Mason MPR-5 Mini Probe Reciever

PACMR-1 Receiver   wanted
PACMR-1 was a programmable audio counter­measures receiver, developed in the late 1980s and mainly used by US law enforcement and intelligence agencies. The large 3-piece system can be seen as the predecessor of the popular REI OSCOR range that has dominated the TSCM market throughout the 1900s and 2000s.

We are currently awaiting additional information on the PACMR-1, which will eventually become available on this page.

 Sneak preview

  

Known Mason products
Below is a list of known equipment from the Mason product line. We have no idea whether this list is complete, but if you happen to know an item that is not listed below, please contact us.

  1. So far, we haven't received any reports from someone who has actually seen the Mason A1, which appears to have been made especially for the US Army [6].
  2. The MPR-4 was probably never released as an official product. Only prototypes have been reported, such as the one with serial number 4 that was offered on eBay in December 2001 [6].

References
  1. USA, Department of Justice, Int'l Agreements Relating to Bribery of Foreign Officials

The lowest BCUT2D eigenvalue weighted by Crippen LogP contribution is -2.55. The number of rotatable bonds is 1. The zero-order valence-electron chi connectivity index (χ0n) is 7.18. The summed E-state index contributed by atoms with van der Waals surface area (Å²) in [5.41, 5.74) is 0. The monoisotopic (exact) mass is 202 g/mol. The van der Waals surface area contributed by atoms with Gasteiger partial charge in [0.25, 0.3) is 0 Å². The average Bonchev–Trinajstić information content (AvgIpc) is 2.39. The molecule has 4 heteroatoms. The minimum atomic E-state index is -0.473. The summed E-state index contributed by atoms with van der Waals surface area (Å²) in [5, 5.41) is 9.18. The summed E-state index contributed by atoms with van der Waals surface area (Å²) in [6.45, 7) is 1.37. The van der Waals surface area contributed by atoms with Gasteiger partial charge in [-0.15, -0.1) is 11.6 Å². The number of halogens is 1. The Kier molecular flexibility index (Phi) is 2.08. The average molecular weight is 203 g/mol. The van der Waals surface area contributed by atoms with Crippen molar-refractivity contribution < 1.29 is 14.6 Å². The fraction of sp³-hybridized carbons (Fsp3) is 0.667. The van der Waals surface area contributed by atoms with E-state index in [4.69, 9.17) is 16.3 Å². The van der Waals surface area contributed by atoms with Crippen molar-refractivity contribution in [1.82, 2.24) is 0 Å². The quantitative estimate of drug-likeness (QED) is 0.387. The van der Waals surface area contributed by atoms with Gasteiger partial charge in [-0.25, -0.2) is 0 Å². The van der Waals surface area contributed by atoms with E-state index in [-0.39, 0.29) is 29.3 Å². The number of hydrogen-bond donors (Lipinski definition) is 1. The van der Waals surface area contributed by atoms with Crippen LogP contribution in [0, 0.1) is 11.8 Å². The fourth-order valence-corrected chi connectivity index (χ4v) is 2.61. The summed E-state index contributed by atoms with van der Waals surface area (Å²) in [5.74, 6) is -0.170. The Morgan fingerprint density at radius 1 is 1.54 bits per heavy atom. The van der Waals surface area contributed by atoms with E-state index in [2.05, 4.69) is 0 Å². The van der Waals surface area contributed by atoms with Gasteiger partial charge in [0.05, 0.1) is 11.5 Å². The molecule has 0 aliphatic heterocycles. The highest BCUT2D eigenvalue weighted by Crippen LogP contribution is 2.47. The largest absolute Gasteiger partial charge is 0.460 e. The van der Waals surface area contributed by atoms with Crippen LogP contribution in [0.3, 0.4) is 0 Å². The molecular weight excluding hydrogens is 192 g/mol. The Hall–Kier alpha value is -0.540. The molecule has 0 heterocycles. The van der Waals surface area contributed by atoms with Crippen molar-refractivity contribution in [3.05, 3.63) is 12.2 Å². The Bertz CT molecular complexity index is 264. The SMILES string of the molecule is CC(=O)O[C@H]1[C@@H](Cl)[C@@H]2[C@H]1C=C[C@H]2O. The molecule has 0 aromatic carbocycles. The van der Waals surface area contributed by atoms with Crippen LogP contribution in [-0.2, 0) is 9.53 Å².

Website. Retrieved June 2009.

  2. United State District Court (New Haven), US v. F.G. Mason Engineering Inc.
    Charges against Mason. No. B-90-29. 25 June 1990.

  3. United States vs. F.G. Mason Engineering Inc. and Frank G. Mason
    Mason found guilty of violating the FCPA.
    US v. F.G. Mason Eng'g Inc., No. B-90-29 (D. Conn. 1990). p. B-14.

  4. Personal correspondence with a former Mason employee
    Crypto Museum, January 2009.

  5. Scientific American, Spying on the Spies
    State Department shows off Cold War-era electronic evesdropping gadgets.
    Larry Greenemeier, 22 July 2008.

  6. Kevin D. Murray, Mason Enigineering Model A-2CS, etc.
    Forum discussion on spybusters.com. 16 Jan 2005.
Further information
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Crypto Museum. Created: Friday 14 August 2009. Last changed: Saturday, 11 November 2017 - 13:06 CET.